Recently, the Rossi campaign and associated 527’s (today’s versions of the PAC’s that Swift Boated Kerry) have used this cloud of ignorance in an extremely interesting way. The video below demonstrates Rossi’s exploitation and, in some ways, fostering of ignorance. It marks a recent campaign strategy to run Rossi as a Democrat (of sorts), against the Republican brand (and to some measure projecting that brand on to the incumbent.)
The ad utilizes fears of the current economic crisis to boost his campaign. A key moment aiding Rossi’s obfuscation of the candidate’s platforms comes at the end when the ad claims that Gregoire has “done to Washington State, what they’ve done to the rest of the country.” At the same time a Wall Street sign is imposed on a national map with a red Washington State with Gergiore’s picture over it. This particular set of images creates confusion and ignorance by tying Gregiore to the national economic system created by big deregulators like the Bush Administration and the pre-2006 Congress. The image of the red and Gergiore serves two purposes. The first is obvious: the state is in the red. But the second more subtle feature is to further connect her to the Republican brand by tying her image to the Republican color red. When we see Rossi in this ad, he appears in a green nature background wearing a blue shirt, creating contrast in viewers mind from the same brand implications that Gregiore is subjected too.
Rossi’s ad uses the contrast and subtle branding to position his campaign to a place in the public consciousness where it can adopt the change brand that’s being used successfully by Democrats all over the country. It’s implied that Rossi will adopt the “safe” and sometimes even the anti-market positions (if we extend the full meaning of the change brand to Rossi.) The really sly part about such an ad is that it functions best at a symbolic and emotional level. We have to break the ad down, and ask what messages it imposes and what we impose on it, before we can fully understand it, and what it means for this election. Most of us aren’t willing to partake in this level of analysis and introspection, which is one of the things that make this ad and the ads like it extremely effective. Yet, this is only a sample of what Rossi and associated 537’s are running this election season.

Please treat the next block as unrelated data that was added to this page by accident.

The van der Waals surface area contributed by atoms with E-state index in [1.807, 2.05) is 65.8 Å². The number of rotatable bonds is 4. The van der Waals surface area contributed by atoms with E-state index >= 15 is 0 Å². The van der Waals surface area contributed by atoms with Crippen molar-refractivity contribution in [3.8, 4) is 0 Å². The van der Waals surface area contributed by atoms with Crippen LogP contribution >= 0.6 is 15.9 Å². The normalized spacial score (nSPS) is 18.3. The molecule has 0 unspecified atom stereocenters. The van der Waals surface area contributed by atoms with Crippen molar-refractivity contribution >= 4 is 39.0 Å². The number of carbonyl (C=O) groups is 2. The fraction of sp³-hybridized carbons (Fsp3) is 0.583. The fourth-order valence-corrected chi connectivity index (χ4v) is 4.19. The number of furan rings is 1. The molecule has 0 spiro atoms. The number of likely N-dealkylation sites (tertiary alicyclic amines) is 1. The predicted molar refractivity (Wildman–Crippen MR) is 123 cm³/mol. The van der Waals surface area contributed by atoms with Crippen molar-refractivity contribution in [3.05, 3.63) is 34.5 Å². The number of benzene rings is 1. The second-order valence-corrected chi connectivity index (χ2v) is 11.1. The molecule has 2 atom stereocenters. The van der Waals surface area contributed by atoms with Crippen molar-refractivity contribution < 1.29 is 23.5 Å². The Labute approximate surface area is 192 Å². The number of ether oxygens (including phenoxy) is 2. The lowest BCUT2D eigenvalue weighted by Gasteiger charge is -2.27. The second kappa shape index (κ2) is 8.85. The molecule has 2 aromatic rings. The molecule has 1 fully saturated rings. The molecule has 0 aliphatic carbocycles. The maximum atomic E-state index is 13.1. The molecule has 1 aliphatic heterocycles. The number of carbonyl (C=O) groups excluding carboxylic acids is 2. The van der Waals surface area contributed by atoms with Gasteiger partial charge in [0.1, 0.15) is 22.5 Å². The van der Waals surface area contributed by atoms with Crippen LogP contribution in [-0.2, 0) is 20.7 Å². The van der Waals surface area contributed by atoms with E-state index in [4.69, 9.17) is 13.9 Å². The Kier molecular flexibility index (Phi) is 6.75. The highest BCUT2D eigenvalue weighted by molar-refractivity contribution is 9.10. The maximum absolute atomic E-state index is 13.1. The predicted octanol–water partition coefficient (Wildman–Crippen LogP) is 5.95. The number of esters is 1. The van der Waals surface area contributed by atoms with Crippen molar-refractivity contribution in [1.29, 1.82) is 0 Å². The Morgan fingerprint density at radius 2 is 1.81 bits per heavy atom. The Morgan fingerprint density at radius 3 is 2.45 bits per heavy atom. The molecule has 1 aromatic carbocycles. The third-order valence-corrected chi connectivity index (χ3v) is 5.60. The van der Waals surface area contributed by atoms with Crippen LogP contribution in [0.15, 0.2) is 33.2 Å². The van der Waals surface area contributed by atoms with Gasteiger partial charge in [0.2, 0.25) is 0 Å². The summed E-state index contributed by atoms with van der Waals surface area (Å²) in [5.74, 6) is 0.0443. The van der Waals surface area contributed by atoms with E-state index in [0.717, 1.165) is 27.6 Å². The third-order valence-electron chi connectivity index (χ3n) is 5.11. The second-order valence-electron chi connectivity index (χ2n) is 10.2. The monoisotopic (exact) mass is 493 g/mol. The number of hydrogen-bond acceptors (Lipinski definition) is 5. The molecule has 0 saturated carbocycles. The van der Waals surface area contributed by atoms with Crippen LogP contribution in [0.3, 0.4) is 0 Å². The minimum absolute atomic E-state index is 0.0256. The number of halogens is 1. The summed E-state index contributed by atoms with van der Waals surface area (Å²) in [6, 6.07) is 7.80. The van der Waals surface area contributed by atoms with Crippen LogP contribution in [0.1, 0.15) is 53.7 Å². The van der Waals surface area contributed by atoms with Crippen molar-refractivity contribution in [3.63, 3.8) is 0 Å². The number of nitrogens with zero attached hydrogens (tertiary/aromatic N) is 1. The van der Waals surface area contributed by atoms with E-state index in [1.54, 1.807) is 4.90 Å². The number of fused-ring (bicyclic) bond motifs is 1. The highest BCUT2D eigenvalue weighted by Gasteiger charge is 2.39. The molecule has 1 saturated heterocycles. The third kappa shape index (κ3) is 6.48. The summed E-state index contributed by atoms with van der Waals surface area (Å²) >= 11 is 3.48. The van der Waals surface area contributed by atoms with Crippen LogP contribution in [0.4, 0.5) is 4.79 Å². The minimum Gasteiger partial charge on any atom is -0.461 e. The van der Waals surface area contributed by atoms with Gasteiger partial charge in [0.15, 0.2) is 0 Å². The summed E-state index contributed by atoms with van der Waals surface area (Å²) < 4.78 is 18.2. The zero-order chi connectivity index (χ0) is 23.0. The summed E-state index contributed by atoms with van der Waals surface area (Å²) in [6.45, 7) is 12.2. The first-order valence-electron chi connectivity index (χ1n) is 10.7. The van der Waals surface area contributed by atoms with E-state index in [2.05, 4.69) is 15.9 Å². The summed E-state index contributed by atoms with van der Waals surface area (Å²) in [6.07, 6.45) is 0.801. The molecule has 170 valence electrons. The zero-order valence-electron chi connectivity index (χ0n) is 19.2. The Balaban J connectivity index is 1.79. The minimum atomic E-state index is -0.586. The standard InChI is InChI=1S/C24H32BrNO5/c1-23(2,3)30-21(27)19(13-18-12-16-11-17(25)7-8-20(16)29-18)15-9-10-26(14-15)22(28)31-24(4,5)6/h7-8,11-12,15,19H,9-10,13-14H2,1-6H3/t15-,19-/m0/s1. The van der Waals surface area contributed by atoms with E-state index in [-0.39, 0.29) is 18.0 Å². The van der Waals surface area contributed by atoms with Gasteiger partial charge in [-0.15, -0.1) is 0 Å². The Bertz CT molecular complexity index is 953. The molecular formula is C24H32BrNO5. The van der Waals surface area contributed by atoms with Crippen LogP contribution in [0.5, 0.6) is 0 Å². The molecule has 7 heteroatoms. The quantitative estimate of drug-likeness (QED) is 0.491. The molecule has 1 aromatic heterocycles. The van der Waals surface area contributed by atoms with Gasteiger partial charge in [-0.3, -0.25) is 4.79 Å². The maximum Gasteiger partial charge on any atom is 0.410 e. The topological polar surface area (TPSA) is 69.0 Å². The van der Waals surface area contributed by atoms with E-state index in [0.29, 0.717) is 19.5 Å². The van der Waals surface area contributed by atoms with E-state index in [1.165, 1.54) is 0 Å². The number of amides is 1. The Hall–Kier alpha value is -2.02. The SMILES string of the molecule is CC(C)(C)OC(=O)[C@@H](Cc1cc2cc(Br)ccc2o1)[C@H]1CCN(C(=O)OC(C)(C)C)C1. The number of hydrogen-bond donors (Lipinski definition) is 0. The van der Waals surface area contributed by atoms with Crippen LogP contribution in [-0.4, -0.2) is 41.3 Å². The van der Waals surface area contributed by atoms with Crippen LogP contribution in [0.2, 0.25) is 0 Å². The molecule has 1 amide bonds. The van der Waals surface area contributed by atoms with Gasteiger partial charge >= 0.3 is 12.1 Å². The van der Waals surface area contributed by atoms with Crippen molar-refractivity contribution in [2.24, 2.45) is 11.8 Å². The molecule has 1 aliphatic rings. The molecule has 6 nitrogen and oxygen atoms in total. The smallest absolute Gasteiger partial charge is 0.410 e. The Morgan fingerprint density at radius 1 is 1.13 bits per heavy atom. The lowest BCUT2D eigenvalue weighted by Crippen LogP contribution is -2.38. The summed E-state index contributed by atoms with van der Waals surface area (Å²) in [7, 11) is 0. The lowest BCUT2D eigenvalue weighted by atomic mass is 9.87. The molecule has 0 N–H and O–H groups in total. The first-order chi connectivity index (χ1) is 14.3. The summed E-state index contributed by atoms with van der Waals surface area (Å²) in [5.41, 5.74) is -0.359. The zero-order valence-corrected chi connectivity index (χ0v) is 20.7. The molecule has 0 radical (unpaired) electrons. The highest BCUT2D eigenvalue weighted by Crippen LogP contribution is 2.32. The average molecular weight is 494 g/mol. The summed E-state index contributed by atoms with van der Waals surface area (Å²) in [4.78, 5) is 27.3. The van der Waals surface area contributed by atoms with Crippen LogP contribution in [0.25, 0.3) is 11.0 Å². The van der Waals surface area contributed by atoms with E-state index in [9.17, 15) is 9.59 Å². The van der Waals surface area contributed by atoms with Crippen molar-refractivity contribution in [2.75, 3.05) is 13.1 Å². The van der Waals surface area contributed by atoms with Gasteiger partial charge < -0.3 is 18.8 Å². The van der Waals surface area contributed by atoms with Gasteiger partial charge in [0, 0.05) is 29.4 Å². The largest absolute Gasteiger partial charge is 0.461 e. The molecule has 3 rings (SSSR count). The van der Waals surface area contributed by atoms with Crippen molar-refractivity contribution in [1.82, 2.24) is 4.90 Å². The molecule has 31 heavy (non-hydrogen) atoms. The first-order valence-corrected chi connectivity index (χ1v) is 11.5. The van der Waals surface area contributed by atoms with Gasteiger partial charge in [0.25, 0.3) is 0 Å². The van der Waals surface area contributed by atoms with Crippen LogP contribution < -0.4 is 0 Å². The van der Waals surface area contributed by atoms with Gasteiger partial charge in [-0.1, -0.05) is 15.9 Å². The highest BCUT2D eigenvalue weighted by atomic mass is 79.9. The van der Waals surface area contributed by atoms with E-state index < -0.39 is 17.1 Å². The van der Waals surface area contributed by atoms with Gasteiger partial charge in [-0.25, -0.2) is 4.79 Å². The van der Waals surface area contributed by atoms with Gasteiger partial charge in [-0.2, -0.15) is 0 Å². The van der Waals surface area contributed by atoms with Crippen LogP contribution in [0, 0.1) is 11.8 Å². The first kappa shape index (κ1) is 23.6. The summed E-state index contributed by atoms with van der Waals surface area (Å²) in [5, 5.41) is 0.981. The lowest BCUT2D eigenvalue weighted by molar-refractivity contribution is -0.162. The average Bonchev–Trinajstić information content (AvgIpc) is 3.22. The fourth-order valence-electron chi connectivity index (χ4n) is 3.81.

Unfortunately, Dino Rossi’s ads are hard to counter, making it easy for him to create the ignorance which will allow for victory in a state which is becoming more progressive every election cycle. Countering such a system isn’t easy. It’s the apathy so present in our current system that will let Rossi succeed.
In Give Me Liberty, Washington State native and author Naomi Wolf pushes home the point that positive political change requires sacrifice. Easy solutions aren’t going to win this time, which means Democrats have to get off the couch now. Blogging is great, donations are better, but boots on the ground, voices on the phone, and neighbors talking to neighbors, are how Gregiore will win. If anything we should know that when Democrats sit around, they lose. Democrats are faced with a candidate who, like the Bush administration is willing to create and exploit ignorance, it behooves us all to get involved. Not tomorrow, not on the 4th of November, but today.